First published in The Times, Friday December 15 2017
Some people know each other so well they finish each other’s sentences. This is literally true of the entertainers Allan Stewart, Andy Gray and Grant Stott, the trio that has been at the heart of the King’s Theatre’s annual pantomime for the past 13 years. Whenever one of them struggles to spit out his lines, usually due to cracking up with laughter, the other two are on hand to clear up the verbal clutter – or simply exacerbate the sense of anarchy.
First published in The Times, Tuesday August 29 2017
Perhaps the highest compliment you can pay an actor is that they could read from the phonebook and still make it engaging. Letters Live, in which well-known (and not so well-known) personalities read from significant correspondence, obviously provides the performers with far greater scope than the Yellow Pages. Yet, perhaps inevitably, the show, which has toured widely, attracting A-list participants, proves something of a mixed postbag.
First published in The Times, Wednesday February 15 2017
The middle instalment of a trilogy can often feel inessential: the slightly sagging bridge between a punchy opening and satisfactory denouement. This revival of the second part of John Byrne’s Slab Boys trilogy reaffirms the play as every bit as funny and poignant as episode one. If anything, Caroline Paterson’s production is a cut above the David Hayman-directed revival of The Slab Boys – staged at the same theatre a couple of years ago.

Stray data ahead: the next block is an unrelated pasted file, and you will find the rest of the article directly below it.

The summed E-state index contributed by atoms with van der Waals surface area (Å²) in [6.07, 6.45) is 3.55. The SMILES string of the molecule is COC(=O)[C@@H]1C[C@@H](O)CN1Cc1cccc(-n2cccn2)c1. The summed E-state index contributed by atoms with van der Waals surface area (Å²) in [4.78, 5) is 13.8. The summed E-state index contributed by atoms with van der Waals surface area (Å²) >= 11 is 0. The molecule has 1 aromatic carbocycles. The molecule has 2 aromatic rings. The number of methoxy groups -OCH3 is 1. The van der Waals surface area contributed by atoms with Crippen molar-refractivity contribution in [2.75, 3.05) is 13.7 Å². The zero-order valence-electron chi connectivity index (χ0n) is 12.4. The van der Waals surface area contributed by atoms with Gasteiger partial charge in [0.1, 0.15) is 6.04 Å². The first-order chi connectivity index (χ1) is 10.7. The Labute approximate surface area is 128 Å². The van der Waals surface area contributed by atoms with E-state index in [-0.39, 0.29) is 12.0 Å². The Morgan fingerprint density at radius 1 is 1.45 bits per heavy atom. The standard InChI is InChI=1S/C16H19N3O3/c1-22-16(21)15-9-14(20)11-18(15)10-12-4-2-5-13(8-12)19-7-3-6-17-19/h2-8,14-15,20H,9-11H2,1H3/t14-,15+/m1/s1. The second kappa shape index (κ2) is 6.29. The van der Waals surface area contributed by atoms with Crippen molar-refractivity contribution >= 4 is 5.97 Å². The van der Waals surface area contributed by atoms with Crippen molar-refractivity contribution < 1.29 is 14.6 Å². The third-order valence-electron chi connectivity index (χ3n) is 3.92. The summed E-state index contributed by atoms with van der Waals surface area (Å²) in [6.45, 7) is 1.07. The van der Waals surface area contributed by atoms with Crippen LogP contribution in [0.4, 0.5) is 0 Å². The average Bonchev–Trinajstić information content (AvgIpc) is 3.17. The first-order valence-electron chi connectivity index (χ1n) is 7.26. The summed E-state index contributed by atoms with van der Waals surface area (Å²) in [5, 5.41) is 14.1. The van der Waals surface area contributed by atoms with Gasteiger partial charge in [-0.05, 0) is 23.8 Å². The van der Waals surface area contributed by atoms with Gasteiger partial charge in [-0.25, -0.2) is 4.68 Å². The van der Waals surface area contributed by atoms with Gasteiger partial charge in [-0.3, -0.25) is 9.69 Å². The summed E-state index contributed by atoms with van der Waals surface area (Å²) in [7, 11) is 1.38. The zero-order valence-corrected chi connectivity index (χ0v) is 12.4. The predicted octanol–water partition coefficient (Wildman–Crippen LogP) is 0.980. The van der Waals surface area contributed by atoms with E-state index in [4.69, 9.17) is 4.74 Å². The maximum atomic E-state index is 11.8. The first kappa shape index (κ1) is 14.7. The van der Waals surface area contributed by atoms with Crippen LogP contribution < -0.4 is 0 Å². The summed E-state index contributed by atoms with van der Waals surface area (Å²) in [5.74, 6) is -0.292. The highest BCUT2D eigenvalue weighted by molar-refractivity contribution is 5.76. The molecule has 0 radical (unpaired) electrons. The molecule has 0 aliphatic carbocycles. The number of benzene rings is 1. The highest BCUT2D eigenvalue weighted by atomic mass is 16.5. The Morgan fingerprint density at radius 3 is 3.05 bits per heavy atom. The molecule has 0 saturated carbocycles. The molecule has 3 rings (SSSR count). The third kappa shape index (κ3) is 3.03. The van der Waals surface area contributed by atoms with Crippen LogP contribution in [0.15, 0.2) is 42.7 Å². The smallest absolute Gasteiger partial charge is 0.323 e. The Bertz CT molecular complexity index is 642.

First published in The Times, Thursday March 17 2016
Over the past decade the comedy performers Allan Stewart, Andy Gray and Grant Stott have developed a hugely successful partnership as mainstays of the annual pantomime at Edinburgh’s King’s Theatre. The trio’s infectious performing chemistry is once again on display in this “straight” comedy, written by Ed Curtis in collaboration with Stewart and currently on tour.
First published in The Times, Tuesday January 5 2016
The pantomime at King’s, Edinburgh, has long acquired the status of venerable institution, running to more than 80 performances annually and featuring a triumvirate of stars – Allan Stewart, Andy Gray and Grant Stott – who have appeared together on and off for the past 17 years. Stewart, a variety performer and much-loved dame since 1997, has acknowledged that his character stays more or less the same no matter the script. Certainly, the actor has been performing in the same lavender bouffant wig for at least a decade.
First published in The Times, Monday August 31 2015
In outline, this looked fascinating: an acclaimed staging of a piece of concrete poetry by the Swiss artist Dieter Roth, consisting of 176 pages filled with a single word: “murmel”. Sadly, in the hands of the director Herbert Fritsch and the 11-strong ensemble of the Volksbühne, Berlin, this show, while intermittently engaging, proved something of an endurance test.